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In Peru hitchhiking is quite doable. Some Peruvians might expect you to contribute to fuel cost, but if you make your intentions clear you should be alright.
That would be all of the Sechura Desert, and the Pan-American highway. Hitchhiking is easier on this highway, and works well around the clock. This is where you will get the longest, smoothest rides of Peru. You will rarely be charged for rides on this sector of the highway. Not to mention the endless swathes of campable desert.
The easiest part is Panamericana - the motorway connecting Piura in the north, through Chiclayo, Trujillo and Lima along the coast with Nazca in the south. So many lorries, you won´t have any problems there. Most of them go long distance, so you`ll easily do 400+ km in a day.
It gets more difficult once you´re heading to the jungle or the andes - roads are much worse, with much less traffic, and worse, majority of which are public buses, combis and the like, so not many options to hitchhike, but if you´re patient, still doable.
Expect very slow, long rides in old trucks, similar to the mountains in Bolivia. There is a train from Puno to Cusco, but it is very expensive. However, there is also a very hoppable freight train that runs during nights and is an exhilarating ride. themodernnomad rode this freight train out of Cusco and then turned right around and rode it back.
November 2012 - I hitchhiked from Chiclayo to Casma, then to Huaraz. Chiclayo to Casma was easy-peasy, I walked from the center where I couchsurfed all the way out of the town, along the Panamericana Sur, with my thumb up. You only get good traffic once a bit further out of the city, with less local traffic. You should get a lorry within 30 min, for me it was that, a lorry with local guys transporting mangoes. They dropped me off at Trujillo, where I got another lorry within 5 minutes. All the way to Casma, where I stayed overnight. This is where it got harder, as you´re off the main route, there´s hardly any traffic and the best I could do within 2 hours was a 40km ride by a very friendly local family. After they dropped me off (and during the ride), there was virtually no other car on the way to Huaraz, but public transport (combis). So I called it a day and took the combi. But if you have more time and patience, you can still do it, just expect to spend a lot of time waiting and walking. lukasc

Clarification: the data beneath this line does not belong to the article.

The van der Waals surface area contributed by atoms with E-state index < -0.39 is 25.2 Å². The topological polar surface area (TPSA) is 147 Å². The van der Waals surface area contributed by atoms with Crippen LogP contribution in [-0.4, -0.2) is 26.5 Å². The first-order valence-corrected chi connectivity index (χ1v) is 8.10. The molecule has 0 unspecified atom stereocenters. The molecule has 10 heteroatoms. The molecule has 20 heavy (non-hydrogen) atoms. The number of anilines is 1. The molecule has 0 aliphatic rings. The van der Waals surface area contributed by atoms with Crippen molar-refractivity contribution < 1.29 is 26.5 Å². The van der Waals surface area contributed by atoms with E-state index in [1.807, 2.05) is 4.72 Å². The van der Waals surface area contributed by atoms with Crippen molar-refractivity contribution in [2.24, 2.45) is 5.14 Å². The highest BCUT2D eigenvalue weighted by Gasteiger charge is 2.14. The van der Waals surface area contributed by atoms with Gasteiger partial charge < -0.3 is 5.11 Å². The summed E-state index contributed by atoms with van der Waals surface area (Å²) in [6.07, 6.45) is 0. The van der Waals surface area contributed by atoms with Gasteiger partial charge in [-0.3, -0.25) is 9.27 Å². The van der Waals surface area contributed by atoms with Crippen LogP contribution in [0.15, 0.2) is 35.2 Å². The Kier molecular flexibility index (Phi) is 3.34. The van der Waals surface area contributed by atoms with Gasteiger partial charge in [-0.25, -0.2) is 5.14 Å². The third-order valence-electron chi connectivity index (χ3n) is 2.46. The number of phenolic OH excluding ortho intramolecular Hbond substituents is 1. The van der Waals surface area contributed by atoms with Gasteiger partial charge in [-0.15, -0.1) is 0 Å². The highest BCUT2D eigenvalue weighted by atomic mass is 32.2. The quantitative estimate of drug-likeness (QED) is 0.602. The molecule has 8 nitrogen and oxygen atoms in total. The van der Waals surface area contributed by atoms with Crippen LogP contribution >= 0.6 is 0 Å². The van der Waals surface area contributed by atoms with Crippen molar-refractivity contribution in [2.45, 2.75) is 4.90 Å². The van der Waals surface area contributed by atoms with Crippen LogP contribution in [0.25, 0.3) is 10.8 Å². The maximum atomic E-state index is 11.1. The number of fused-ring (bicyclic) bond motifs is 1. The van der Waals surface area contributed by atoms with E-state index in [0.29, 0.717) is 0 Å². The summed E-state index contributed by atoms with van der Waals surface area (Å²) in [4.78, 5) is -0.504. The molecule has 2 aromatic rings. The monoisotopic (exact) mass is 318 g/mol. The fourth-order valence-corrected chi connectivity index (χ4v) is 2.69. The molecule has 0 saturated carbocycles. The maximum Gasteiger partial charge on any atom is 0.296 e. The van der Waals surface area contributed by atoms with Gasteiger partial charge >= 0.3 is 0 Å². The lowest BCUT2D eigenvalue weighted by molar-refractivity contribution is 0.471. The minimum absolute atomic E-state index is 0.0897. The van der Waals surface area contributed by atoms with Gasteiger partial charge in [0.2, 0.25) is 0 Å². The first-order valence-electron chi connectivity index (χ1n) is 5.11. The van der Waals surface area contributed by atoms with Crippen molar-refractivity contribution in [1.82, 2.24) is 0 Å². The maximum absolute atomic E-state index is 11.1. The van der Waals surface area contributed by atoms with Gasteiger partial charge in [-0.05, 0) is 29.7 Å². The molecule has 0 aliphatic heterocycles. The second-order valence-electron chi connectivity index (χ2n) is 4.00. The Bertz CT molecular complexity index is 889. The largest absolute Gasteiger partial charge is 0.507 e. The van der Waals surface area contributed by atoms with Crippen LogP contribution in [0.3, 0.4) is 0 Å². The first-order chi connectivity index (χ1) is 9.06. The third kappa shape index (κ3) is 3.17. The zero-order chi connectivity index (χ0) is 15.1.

(hitchhiking is cultural imperialism sometimes? we'll see!) Yeah! you can hitch Peru! Man, I got picked up by this amazing troupe of singing girls and their piano player who took me in and out and fed me fruit and trussed me up real nice. I was awful dirty, an what gorgeous girls. I found the south more difficult, cause no one had cars. don't take that $80 45minute train to Machu Picchu: the money goes to big-wigs in Chile, to whom Peru's ancient corrupt president sold the rail two decades ago. or so they say in Aguacalientes. -k
I found hitchhiking quite hard in Peru, mainly cos of the lack of private vehicles. i managed to get from Chiclayo to Tumbes up by the Ecuadorian border hitching - staying overnight in Piura and Máncora. Most cars will wanna charge you, but the odd lorry will pick you up. Don't be surprised if they make you hide when going through the toll booths, it's a legal thing.
I've hitched through Peru on a couple different adventures through nearly every region. Hitchhiking in Peru varies from great to all right, depending on the place. Just expect to walk a lot. There are some very enjoyable places off the side of remote desert roads by the coast and in the south, and the jungles are some of the coolest of South America! I only sometimes got asked to pay, and if I made it clear I wasn't out to pay for rides then there were no problems whatsoever. - themodernnomad
Hitchhiking in Peru is rather easy. After having hitched nearly 2000 km in Peru I have not been asked to contribute any money for the ride. Most rides are in private vehicles and the people are very generous. They like to buy you meals and invite you to their homes." - Eripson
I spent around 5 months hitching in Peru. I found that hitching worked well, but markedly less so than its northern neighbor Ecuador. I spent many a long night hour huddled in the back of open-air rig trailers slicing through the cold mountain air. Don't forget that winter gear. -Chael777